US v. Charles Bentil


UNPUBLISHED PER CURIAM OPINION filed. Originating case number: 1:02-cr-00499-JCC-1. Copies to all parties and the district court. [1000018465]. [16-4330]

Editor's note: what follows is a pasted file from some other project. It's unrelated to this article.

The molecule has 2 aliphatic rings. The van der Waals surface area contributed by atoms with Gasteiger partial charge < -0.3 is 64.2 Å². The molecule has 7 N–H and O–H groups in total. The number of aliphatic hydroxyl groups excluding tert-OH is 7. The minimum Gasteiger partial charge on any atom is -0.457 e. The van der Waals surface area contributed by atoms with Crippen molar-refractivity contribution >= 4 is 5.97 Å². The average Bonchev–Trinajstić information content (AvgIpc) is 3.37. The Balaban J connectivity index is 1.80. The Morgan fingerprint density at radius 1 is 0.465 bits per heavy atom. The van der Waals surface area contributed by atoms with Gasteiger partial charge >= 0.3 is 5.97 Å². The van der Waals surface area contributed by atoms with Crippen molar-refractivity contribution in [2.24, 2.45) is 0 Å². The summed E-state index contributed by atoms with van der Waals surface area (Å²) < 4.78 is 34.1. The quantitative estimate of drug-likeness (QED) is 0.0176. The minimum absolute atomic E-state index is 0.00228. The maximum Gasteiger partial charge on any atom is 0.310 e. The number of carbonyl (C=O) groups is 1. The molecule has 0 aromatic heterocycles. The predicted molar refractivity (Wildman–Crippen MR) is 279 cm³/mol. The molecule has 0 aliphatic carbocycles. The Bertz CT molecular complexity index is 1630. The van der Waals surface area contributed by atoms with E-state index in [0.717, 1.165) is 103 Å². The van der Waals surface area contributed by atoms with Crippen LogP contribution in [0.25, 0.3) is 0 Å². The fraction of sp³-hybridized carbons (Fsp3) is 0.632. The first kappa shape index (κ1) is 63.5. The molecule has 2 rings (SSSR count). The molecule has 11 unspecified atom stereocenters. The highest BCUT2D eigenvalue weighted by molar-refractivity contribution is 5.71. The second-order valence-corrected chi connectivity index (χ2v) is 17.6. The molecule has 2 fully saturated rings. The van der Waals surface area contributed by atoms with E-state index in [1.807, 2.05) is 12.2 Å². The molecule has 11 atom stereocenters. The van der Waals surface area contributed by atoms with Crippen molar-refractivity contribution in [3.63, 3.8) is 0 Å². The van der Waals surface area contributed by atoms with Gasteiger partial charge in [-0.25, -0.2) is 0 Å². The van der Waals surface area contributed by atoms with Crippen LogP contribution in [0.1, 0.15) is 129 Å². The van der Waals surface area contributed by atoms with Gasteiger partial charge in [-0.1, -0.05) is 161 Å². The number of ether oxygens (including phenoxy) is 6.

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Appeal: 16-4330 Doc: 28 Filed: 02/07/2017 Pg: 1 of 9 UNPUBLISHED UNITED STATES COURT OF APPEALS FOR THE FOURTH CIRCUIT No. 16-4330 UNITED STATES OF AMERICA, Plaintiff – Appellee, v. CHARLES BENTIL, Defendant - Appellant. Appeal from the United States District Court for the Eastern District of Virginia, at Alexandria. James C. Cacheris, Senior District Judge. (1:02-cr-00499-JCC-1) Submitted: December 12, 2016 Decided: February 7, 2017 Before NIEMEYER, MOTZ, and DIAZ, Circuit Judges. Vacated and remanded by unpublished per curiam opinion. Geremy C. Kamens, Federal Public Defender, Caroline S. Platt, OFFICE OF THE FEDERAL PUBLIC DEFENDER, Alexandria, Virginia, for Appellant. Dana J. Boente, United States Attorney, Angela Fiorentino-Rios, Special Assistant United States Attorney, Christopher Catizone, Assistant United States Attorney, Alexandria, Virginia, for Appellee. Unpublished opinions are not binding precedent in this circuit. Appeal: 16-4330 Doc: 28 Filed: 02/07/2017 Pg: 2 of 9 PER CURIAM: Charles Bentil appeals from the 10-month sentence imposed by the district court at a resentencing revocation of his supervised release. hearing after the At Bentil’s revocation hearing, the district court twice orally pronounced a sentence of 10 days’ imprisonment, which was to run consecutive to any state court sentence received by Bentil for the criminal conduct underlying his entered written a revocation. The judgment district reflecting the court subsequently 10-day sentence. Fourteen days later, the district court sua sponte convened a resentencing hearing and informed the parties that it had made a mistake and had intended to impose a sentence of 10 months’ imprisonment, not 10 days. The district court stated that this error was obvious from the record of the revocation hearing and that the imposition of a 10-day sentence would be plainly unreasonable and constitute reversible error. Finding the error to court be clear from the record, the district resentenced Bentil to 10 months’ imprisonment under Fed. R. Crim. P. 35(a). Bentil noted a timely appeal, challenging the district court’s authority to resentence him. For the reasons stated below, we vacate the amended judgment order and remand with instructions that the district court reinstate the 10-day sentence imposed at Bentil’s revocation hearing. 2 Appeal: 16-4330 Doc: 28 Filed: 02/07/2017 Pg: 3 of 9 A district court “may not modify a term of imprisonment once it has been imposed unless the Bureau of Prisons moves for a reduction, Guidelines the range, Sentencing or Commission another permits the court to do so.” statute amends or the Rule applicable 35 expressly United States v. Goodwyn, 596 F.3d 233, 235 (4th Cir. 2010) (internal quotation marks omitted). Under Fed. R. Crim. P. 35(a), a district court “may correct a sentence that resulted from arithmetical, technical, or other clear error” within 14 days of sentencing. “[T]he scope of clear error correctable under Rule 35(a) is extremely narrow,” which comports with Congress’ intent “to promote openness and finality in sentencing.” 404-05 (4th Cir. United States v. Fields, 552 F.3d 401, 2009) (internal quotation marks omitted). “Although courts take different approaches to Rule 35(a), all essentially agree that clear error under the Rule requires some reversible error at the initial (internal quotation marks omitted). sentencing.” Id. at 404 In other words, Rule 35(a) “extend[s] only to those cases in which an obvious error or mistake has occurred in the sentence, that is, errors which would almost certainly result in a remand of the case to the trial court.” United States v. Fraley, 988 F.2d 4, 7 (4th Cir. 1993) (quoting Fed. R. Crim. P. 35 advisory committee’s note to 1991 amendment). We review de 3 novo the district court’s Appeal: 16-4330 Doc: 28 Filed: 02/07/2017 Pg: 4 of 9 exercise of jurisdiction under Rule 35(a). See United States v. Poole, 531 F.3d 263, 270 (4th Cir. 2008). On appeal, Bentil argues that the district court did not have jurisdiction under Rule 35(a) to alter the 10-day sentence initially imposed because the record does not evince that the court committed “clear error” when imposing sentence at Bentil’s revocation hearing. this court would In response, the Government argues that have remanded for resentencing because the 10-day sentence is procedurally unreasonable, and therefore, the district court properly corrected the “clear error” under Rule 35(a). 1 We agree with Bentil. In order for the district court to exercise jurisdiction under Rule 35(a), it must have been “almost certain” that the 10-day sentence would have been reversed on appeal. 988 F.2d at discretion 7. when However, imposing “[a] a district sentence court upon See Fraley, has broad revocation of supervised release,” United States v. Webb, 738 F.3d 638, 640 (4th Cir. 2013), and thus, in examining a revocation sentence, this court “takes a more deferential appellate posture concerning issues of fact and the exercise of discretion than 1 The Government also argues that the district court’s error was arithmetical or technical. We find this argument unpersuasive. Moreover, the district court solely relied on the “clear error” language of Rule 35(a) to resentence Bentil. 4 Appeal: 16-4330 Doc: 28 reasonableness Filed: 02/07/2017 review for Pg: 5 of 9 guidelines sentences,” United States v. Moulden, 478 F.3d 652, 656 (4th Cir. 2007) (internal quotation marks omitted). if it is within unreasonable.” omitted). the “We will affirm a revocation sentence statutory maximum and is not plainly Webb, 738 F.3d at 640 (internal quotation marks In conducting reasonableness review in the supervised release revocation context, we “follow generally the procedural and substantive considerations” post-conviction sentences. used in reviewing United States v. Crudup, 461 F.3d 433, 438 (4th Cir. 2006). A revocation district court considering the sentence is adequately policy procedurally explains statements in reasonable the if sentence Chapter Seven the after of the Sentencing Guidelines and the applicable 18 U.S.C. § 3553(a) (2012) factors. See 18 U.S.C. § 3583(e) (2012); United States v. Thompson, 595 F.3d 544, 546-47 (4th Cir. 2010). court need revocation not be sentence as detailed as it or must specific be when when imposing imposing “A a a post-conviction sentence, but it still must provide a statement of reasons for the sentence imposed.” Thompson, 595 F.3d at 547 (internal quotation marks omitted). We first conclude that the intent of the district court to impose a 10-month consecutive sentence is not sufficiently clear from the record of the revocation hearing, and as such, the 5 Appeal: 16-4330 Doc: 28 district Filed: 02/07/2017 court’s imposition Pg: 6 of 9 of a 10-day sentence at the revocation hearing was not the type of obvious error that we have suggested is correctable under Rule 35(a). See Fields, 552 F.3d at 405 (suggesting district court could correct obvious mistake where intent is clear from the record). Although the district court noted at the revocation hearing that Bentil had repeatedly violated the conditions of his supervised release, the district court’s summary of those violations and the punishments imposed indicate that the violations did not involve shockingly abhorrent behavior. Furthermore, while the district court did find that Bentil’s original offense was “very serious” and that he had a significant criminal history, the court also seemingly took into consideration several mitigating factors, including Bentil’s steady employment, his clean drug screens, his completion of a substance abuse program, his payment of child support for his daughter, and his substance abuse problem, which began at an early age. The court also acknowledged that Bentil would likely face a sentence of imprisonment in state court. Consequently, the district court’s intent at the revocation hearing to sentence Bentil to 10 months rather 10 days is ambiguous at best, and thus, any disconnect between the 10-day sentence and the court’s intent at the revocation hearing cannot support resentencing under Rule 35(a). 6 See Fields, 552 Appeal: 16-4330 Doc: 28 Filed: 02/07/2017 Pg: 7 of 9 F.3d at 405 (refusing “to search for an intent that was not obvious to anyone” at initial sentencing hearing). In addition, we find that the initial sentence of 10 days imposed by the district court was not “clear error” within the meaning of Rule 35(a) because we are not convinced that the sentence would have “almost certain[ly]” procedural unreasonableness on appeal. 7. been reversed for See Fraley, 988 F.2d at At the revocation hearing, the district court took into account the Guidelines § 3553(a) factors. range and discussed several of the As discussed above, the district court also considered the aggravating and mitigating factors in this case. The district court’s discussion of these factors could support a 10-day sentence given the sentences by this court. deference afforded to revocation Accordingly, we are not convinced that we would find the 10-day sentence to be plainly procedurally unreasonable on appeal. Even if we might find the 10-day sentence to be procedurally unreasonable, because the Government did not offer any argument for a within-policy-statement range sentence at the revocation hearing and did not object to the court’s explanation of the 10-day sentence, plain error review would apply to any appeal of the sentence for procedural unreasonableness. See Webb, 738 F.3d at 640; United States v. Houston, 529 F.3d 743, 749-50 (6th Cir. 2008) (taking into account that plain error 7 Appeal: 16-4330 Doc: 28 Filed: 02/07/2017 Pg: 8 of 9 review would have applied to appeal of sentence in clear error analysis under Rule 35(a)). To establish plain error, the Government would have to demonstrate that (1) the district court committed an error; (2) the error was plain; (3) the error affected the Government’s substantial rights; and (4) the error “seriously affect[s] the fairness, reputation of judicial proceedings.” integrity or public Puckett v. United States, 556 U.S. 129, 135 (2009) (internal quotation marks omitted); see United States v. Blatstein, 482 F.3d 725, 730, 733 (4th Cir. 2007) (“[W]e have recognized that the substantial rights of the Government are . . . entitled to protection from plain error.”). Under plain error review, certain to prevail on appeal. the Government would not be For the reasons explained above, the Government cannot point to any error that is plain from the record of the revocation hearing. Moreover, the Government would be hard-pressed to argue that its substantial rights were affected because the total state and federal sentence ultimately imposed was greater than the sentence proposed by the Government at Bentil’s revocation hearing. 2 2 Finally, any error by the Although the hearings before the district court occurred prior to the imposition of Bentil’s state sentence, we note that Bentil was ultimately sentenced to a term of imprisonment exceeding one year, and therefore, the 10-day consecutive sentence is longer than the 12-month concurrent sentence recommended by the Government at the revocation hearing. See Colonial Penn Ins. Co. v. Coil, 887 F.2d 1236, 1239 (4th Cir. (Continued) 8 Appeal: 16-4330 Doc: 28 Filed: 02/07/2017 Pg: 9 of 9 district court in imposing a 10-day sentence does not “seriously affect the fairness, integrity or public reputation of judicial proceedings.” quotation Puckett, 556 U.S. at 135 (alteration and internal marks omitted). To the contrary, we believe that permitting the district court to resentence Bentil after clearly announcing the 10-day sentence and entering the written judgment would be more detrimental to the fairness and integrity of the proceedings than allowing the 10-day sentence to stand. Accordingly, we vacate the amended judgment order and remand with instructions that the district court reinstate the 10-day sentence dispense with contentions are imposed oral at Bentil’s argument adequately revocation because presented in the the hearing. facts We and legal materials before this court and argument would not aid the decisional process. VACATED AND REMANDED 1989) (recognizing that we may take judicial notice of facts outside of record on appeal in interest of justice). 9